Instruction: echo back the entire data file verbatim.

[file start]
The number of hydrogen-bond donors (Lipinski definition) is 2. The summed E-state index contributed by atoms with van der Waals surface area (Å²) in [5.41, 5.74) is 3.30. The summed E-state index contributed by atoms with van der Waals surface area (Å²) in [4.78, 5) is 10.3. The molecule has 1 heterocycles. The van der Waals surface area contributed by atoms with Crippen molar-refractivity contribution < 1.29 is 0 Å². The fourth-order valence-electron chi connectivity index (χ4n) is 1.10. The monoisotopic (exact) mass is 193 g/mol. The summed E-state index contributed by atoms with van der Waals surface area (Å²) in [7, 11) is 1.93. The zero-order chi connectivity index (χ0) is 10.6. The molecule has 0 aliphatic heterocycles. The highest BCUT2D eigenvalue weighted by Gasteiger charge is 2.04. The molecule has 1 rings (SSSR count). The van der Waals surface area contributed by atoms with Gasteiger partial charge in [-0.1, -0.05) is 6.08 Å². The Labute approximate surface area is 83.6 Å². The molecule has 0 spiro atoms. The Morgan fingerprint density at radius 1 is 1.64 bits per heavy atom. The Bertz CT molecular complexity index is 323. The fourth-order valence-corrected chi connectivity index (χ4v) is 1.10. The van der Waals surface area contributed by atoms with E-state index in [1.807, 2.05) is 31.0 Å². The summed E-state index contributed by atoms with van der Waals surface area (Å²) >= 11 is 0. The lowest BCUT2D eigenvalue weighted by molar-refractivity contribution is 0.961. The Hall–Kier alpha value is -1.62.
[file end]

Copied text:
The number of hydrogen-bond donors (Lipinski definition) is 2. The summed E-state index contributed by atoms with van der Waals surface area (Å²) in [5.41, 5.74) is 3.30. The summed E-state index contributed by atoms with van der Waals surface area (Å²) in [4.78, 5) is 10.3. The molecule has 1 heterocycles. The van der Waals surface area contributed by atoms with Crippen molar-refractivity contribution < 1.29 is 0 Å². The fourth-order valence-electron chi connectivity index (χ4n) is 1.10. The monoisotopic (exact) mass is 193 g/mol. The summed E-state index contributed by atoms with van der Waals surface area (Å²) in [7, 11) is 1.93. The zero-order chi connectivity index (χ0) is 10.6. The molecule has 0 aliphatic heterocycles. The highest BCUT2D eigenvalue weighted by Gasteiger charge is 2.04. The molecule has 1 rings (SSSR count). The van der Waals surface area contributed by atoms with Gasteiger partial charge in [-0.1, -0.05) is 6.08 Å². The Labute approximate surface area is 83.6 Å². The molecule has 0 spiro atoms. The Morgan fingerprint density at radius 1 is 1.64 bits per heavy atom. The Bertz CT molecular complexity index is 323. The fourth-order valence-corrected chi connectivity index (χ4v) is 1.10. The van der Waals surface area contributed by atoms with E-state index in [1.807, 2.05) is 31.0 Å². The summed E-state index contributed by atoms with van der Waals surface area (Å²) >= 11 is 0. The lowest BCUT2D eigenvalue weighted by molar-refractivity contribution is 0.961. The Hall–Kier alpha value is -1.62.